• At least half of the world’s population still does not have full coverage of essential health services.
• About 100 million people are still being pushed into extreme poverty (defined as living on 1.90 USD or less a day) because they have to pay for health care.
• Over 800 million people (almost 12% of the world’s population) spent at least 10% of their household budgets on health care.
• Every day at least 16,000 children die before their fifth birthday of pneumonia, malaria, diarrhoea, and other diseases. Children in sub-Saharan Africa are 14 times more likely to die before the age of five than children in the rest of the world. Furthermore, children from rural and poorer households remain disproportionately affected.
• Life expectancy varies by 34 years between countries. In low-income countries, the average life expectancy is 62 years of age, while in high-income countries, it is 81 years. A child born in Sierra Leone can expect to live for 50 years while a child born in Japan can expect to live 84 years.
• Health inequities have a significant financial cost to societies. The European Parliament has estimated that losses linked to health inequities cost around 1.4% of gross domestic product (GDP) within the European Union – a figure almost as high as the EU's defence spending (1.6% of GDP). This arises from losses in productivity and tax payments, and from higher welfare payments and health care costs.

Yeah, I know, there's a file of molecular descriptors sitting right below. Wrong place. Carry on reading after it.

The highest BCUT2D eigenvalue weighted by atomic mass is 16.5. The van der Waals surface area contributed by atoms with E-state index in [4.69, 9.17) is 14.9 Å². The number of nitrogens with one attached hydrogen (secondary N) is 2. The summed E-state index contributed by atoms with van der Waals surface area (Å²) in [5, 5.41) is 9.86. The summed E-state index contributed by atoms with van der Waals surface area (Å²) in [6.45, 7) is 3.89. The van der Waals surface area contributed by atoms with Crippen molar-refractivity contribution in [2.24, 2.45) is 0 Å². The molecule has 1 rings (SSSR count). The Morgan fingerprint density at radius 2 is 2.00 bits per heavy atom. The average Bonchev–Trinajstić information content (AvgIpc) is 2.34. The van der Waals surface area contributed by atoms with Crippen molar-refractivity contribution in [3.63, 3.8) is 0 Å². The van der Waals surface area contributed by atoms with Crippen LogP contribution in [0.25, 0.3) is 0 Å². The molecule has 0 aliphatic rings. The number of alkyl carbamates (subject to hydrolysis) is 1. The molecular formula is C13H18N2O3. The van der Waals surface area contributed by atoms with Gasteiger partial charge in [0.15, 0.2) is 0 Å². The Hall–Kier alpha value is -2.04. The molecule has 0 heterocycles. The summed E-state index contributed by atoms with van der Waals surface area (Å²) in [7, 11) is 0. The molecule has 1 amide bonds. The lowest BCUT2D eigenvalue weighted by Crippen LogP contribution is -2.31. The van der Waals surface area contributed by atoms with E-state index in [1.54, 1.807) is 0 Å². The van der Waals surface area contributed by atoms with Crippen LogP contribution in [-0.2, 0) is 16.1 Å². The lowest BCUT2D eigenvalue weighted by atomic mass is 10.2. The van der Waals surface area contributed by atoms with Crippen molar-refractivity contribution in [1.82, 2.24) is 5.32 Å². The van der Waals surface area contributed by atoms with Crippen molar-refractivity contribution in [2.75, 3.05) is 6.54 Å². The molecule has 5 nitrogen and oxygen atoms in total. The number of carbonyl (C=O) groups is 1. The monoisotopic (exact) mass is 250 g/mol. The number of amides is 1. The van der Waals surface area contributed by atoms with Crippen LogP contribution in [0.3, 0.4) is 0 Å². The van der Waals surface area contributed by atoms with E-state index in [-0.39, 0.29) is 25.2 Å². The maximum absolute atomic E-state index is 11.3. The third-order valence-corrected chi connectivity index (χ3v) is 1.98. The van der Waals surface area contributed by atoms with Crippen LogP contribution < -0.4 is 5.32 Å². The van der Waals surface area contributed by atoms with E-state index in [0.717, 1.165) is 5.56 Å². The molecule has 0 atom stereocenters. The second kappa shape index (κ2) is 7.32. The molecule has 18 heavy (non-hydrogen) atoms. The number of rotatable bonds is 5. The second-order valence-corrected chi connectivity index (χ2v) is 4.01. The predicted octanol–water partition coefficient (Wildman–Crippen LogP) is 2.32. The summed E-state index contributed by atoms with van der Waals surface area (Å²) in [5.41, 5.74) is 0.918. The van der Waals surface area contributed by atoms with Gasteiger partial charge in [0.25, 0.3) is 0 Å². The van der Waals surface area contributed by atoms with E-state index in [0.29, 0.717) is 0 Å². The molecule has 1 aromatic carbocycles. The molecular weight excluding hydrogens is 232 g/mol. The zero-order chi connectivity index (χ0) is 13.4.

• Maternal mortality is a key indicator of health inequity. Maternal mortality rates show the wide gaps between rich and poor, both between and within countries. Developing countries account for 99% of annual maternal deaths in the world. Women in Chad have a lifetime risk of maternal death of 1 in 16, while a woman in Sweden has a risk of less than 1 in 10,000.
• Persistent health inequities slow down development. Close to 1 billion people in the world live in slum conditions, representing about one quarter of the world's urban population.

WHAT IS ADRA DOING? ADRA believes that all people, everywhere, deserve the right care, right in their community. Everyone should have good health, well-being and access to the health care they need, when they need it, right in the heart of community. Primary health care is a critical foundation for universal health coverage. We support access to universal health coverage along with personal responsibility toward ourselves, our communities, and the planet. In 2017 ADRA provided assistance and support in the area of health to almost 3 million people.